The Guardianship Division of NCAT can revoke or confirm the appointment of the Enduring Guardian. It can also make a declaration that the appointment of the Enduring Guardian is now effective (because the person who made the appointment is now considered, at law, to have lost legal capacity). It can also appoint an Alternative Enduring Guardian, or if it revokes the appointment of an Enduring Guardian, it can make a Guardianship Order appointing a Private or the Public Guardian as Guardian.

The Supreme Court of NSW also has the power to review the appointment of and Enduring Guardian and may make an orders in relation to the appointment it thinks are appropriate in relation to the appointment. This includes an Order revoking or confirming the appointment.

Follow this link for more information about enduring guardians or to download standard forms.

5B.7: Review of Guardianship Orders

The Guardianship Division of NCAT automatically reviews Guardianship Orders before they lapse.

The Tribunal may also review the order at any time after receiving a request for a review from the person under guardianship, the Guardian, or any other person who has a genuine concern for the welfare of the person under guardianship and they are able to show that there are good reasons for conducting the review. For example, one reason might be that you believe that the appointed Guardian is not acting in your best interests.

A review of a Guardianship Order will include consideration of whether the person continues to have a decision-making disability and whether there continues to be a need for a Guardian. If the Tribunal considers there is a continuing need for a Guardian, it will consider who they should be, what functions the Guardian should have, and how long a further Guardianship Order should last.

At a review, the Tribunal may decide to:

  • continue the order appointing the Guardian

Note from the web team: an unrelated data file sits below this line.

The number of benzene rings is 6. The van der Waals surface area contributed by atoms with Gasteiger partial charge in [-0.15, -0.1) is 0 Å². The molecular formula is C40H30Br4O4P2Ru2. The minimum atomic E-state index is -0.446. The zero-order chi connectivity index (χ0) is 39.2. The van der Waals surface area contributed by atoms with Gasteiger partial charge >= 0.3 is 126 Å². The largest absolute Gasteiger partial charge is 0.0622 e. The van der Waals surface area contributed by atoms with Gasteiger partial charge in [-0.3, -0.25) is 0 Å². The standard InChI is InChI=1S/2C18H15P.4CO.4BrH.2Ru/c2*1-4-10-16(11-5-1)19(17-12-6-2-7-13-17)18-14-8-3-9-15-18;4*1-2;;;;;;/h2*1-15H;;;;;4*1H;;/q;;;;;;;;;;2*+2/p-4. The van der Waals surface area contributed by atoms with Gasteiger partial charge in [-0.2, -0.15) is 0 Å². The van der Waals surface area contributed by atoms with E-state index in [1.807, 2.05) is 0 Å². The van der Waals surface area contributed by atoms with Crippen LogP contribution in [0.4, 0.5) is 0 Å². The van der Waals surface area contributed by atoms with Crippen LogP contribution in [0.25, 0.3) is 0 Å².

• change the tasks that the Guardian has under the order
  • change who will be the Guardian; or
  • revoke (cancel) the order if the person is now able to make their own decisions or if a Guardian is no longer needed to make decisions for the person.

NCAT can also decide that it is in the person’s best interests for the order not to be reviewed. If this is the case NCAT will state in the order that it will not be reviewed. This usually applies when the order is required for specific decisions that, once made, will end the need for guardianship.

Follow this link for more information about hearings of the Guardianship Division of NCAT.

If you are unhappy about a decision of the Guardianship Division of NCAT, you can ask the Tribunal to review its decision if you are a person who is directly affected by the Order or if you are a person with a genuine concern for the welfare of the person under guardianship.

You can appeal a decision of the Guardianship Division of NCAT by an Appeal Panel of NCAT or by the Supreme Court of NSW if you were a party in the hearing before the Guardianship Division. Generally, you are only a party to a hearing if you are directly affected by the outcome of the hearing. Sometimes you are a party to a guardianship hearing because the law says you are automatically (for example, if the proceeding is about you). In other circumstances you may need to apply to the Tribunal to be made a party to the proceeding.

You may seek review of, or appeal, a decision of the Guardianship Division of NCAT if you disagree that a Guardian should have been appointed (or not appointed), or with who the appointed Guardian is, or with the functions that the appointed Guardian has been given. There are costs associated with both these processes.

If you appeal to the Appeal Panel of NCAT or to the Supreme Court against a decision made by the Guardianship Division, the appeal must be made within twenty eight (28) days of getting a copy of the Guardianship Order and the reasons for the decision from the Guardianship Division.

If you are directly affected by a decision made by the Public Guardian under a Guardianship Order and you want to challenge that decision, you can ask the Public Guardian to conduct an internal review and provide reasons for its decision. You must do so within twenty-eight (28) days of the decision being made. Requests must be in writing. The Public Guardian must complete this review and provide you with the outcome within twenty-one (21) days of your request.

If you remain dissatisfied with the Public Guardian’s decision, or if the Public Guardian has not reviewed its decision within twenty-one (21) days, you can apply to the Administrative and Equal Opportunity Division of NCAT for an external review of the decision. The Tribunal could decide to confirm the decision, vary the decision, or make a different decision. You must apply to the Tribunal for an external review within twenty-eight (28) days of receiving the outcome of the Public Guardian’s internal review.

For more about the range of decisions that the Administrative and Equal Opportunity Division of NCAT can review and how to apply for a review, follow this link.

Updated March 25, 2020